2014 Dalek, J., Senft, A., Winter, P., and Dranka A. Report
We have examined two mobile applications that have received significant attention in
coverage of the Iraq insurgency. The first, FireChat, is a U.S.-developed mobile messaging platform that
facilitates off-the-grid messaging; features which make it ideal in situations where Internet access is restricted,
and that has resulted in growing user numbers in Iraq. However, it is crucial that as applications such as
FireChat become more popular in dangerous environments like Iraq, that users are informed about the security
features and limitations of using such tools. The second application, Dawn of Glad Tidings, is an Android app
developed by ISIS that has been reported to broadcast messages using the Twitter accounts of users who
install the application.
Fool me Once: How Terrorists Like and Rely Upon the "See no Evil, Hear no Evil" Business Model of Google Facebook and Instagram
2018 Digital Citizens Alliance Report
The latest Digital Citizens Alliance investigation exposes the fallacy that
much, if anything, has changed. Partnering with the Global Intellectual Property
Enforcement Center (GIPEC), Digital Citizens has reviewed dozens of examples
of how terrorist organizations continue to rely on digital platforms such as
Google, Facebook, YouTube and Instagram to promote hate speech and recruit.
What it underscores is that the problem is not a surface issue that can be
solved simply through greater vigilance or the hiring of more content monitors.
The true cause of these troubling issues is the business model of these
platforms. When Cambridge Analytica inappropriately received the personal
information of at least 87 million Americans harvested by Facebook there was
no breach—Facebook turned that information over to the company because its
business model is to monetize users’ personal information with advertisers and
third parties.
NYPD vs. Revolution Muslim: Te Inside Story of the Defeat of a Local Radicalization Hub
2018 Morton, J. and Silber, M. Report
Between 2006 and 2012, two men working on opposite
sides of the struggle between global jihadis and the United
States faced of in New York City. One was the founder of
Revolution Muslim, a group which proselytized—online
and on New York streets—on behalf of al-Qa`ida. The
other led eforts to track the terrorist threat facing the
city. Here, they tell the inside story of the rise of Revolution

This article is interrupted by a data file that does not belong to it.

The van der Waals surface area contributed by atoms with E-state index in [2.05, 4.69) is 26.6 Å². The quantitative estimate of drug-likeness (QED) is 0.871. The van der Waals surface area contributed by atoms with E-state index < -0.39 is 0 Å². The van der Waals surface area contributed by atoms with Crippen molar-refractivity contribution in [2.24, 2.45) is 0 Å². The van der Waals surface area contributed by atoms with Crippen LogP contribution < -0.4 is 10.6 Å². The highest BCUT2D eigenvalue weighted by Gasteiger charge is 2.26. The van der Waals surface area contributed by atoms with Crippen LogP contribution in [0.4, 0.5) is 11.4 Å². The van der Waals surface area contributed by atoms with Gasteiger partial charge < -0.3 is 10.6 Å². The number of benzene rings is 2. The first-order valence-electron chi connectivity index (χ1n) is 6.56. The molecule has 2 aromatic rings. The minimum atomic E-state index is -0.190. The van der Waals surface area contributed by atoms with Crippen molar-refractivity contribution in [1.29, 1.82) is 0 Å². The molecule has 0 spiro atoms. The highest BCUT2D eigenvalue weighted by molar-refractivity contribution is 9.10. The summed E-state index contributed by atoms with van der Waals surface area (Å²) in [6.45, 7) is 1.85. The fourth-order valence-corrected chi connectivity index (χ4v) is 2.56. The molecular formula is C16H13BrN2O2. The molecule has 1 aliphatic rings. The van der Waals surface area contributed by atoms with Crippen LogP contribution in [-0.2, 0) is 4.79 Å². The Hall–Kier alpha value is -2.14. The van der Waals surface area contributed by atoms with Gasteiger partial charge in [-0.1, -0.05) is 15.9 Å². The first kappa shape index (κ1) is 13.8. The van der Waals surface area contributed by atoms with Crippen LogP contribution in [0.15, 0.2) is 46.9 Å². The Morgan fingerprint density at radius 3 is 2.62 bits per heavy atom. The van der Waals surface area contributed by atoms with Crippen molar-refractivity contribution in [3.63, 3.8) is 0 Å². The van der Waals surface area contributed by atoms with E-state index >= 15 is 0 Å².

Muslim and how the NYPD, by using undercover ofcers
and other methods, put the most dangerous homegrown
jihadi support group to emerge on U.S. soil since 9/11
out of business. As the Islamic State adjusts to its loss of
territory, this case study provides lessons for current and
future counterterrorism investigations.
The Role of Police Online in PVE and CVE
2018 Lenos, S. and Wouterse, L. Report
This paper is written for police wanting an
overview of their online PCVE options, and is
based on the RAN POL meeting on ‘The role of
police online’ that took place on 1-2 March in
Who Dissemnates Rumiyah? Examining the Relative Influence of Sympathiser and Non-Sympathiser Twitter Users
2018 Grinnell D., Macdonald S., Mair D. & Lorenzo-Dus N. Report
This paper was presented at the 2nd European Counter Terrorism Centre (ECTC) Advisory Group conference, 17-18 April 2018, at Europol Headquarters, The Hague. The views expressed are the authors’ own and do not necessarily represent those of Europol.
In a speech delivered at the United Nations General Assembly in September 2017, the U.K. Prime Minister Theresa May called on social media companies to do more to remove and block terrorist content from their platforms [1]. In the speech she stated that the average lifespan of online propaganda from the so-called Islamic State (IS) was 36 hours. For such content to be disrupted effectively, she claimed that this figure needed to be reduced to one to two hours. This has since come to be known as the ‘golden window’: if terrorist material can be detected and removed within one to two hours, its spread will be prevented.
UK Insight Report Volume 4 Summary
2018 OCCI Report
The OCCI Insight Reports equip NGO partners on an ongoing basis with the knowledge
needed to develop effective, targeted campaigns. Without access to in-depth, data-driven
insights into the fast-evolving landscape of extremist and terrorist propaganda, narratives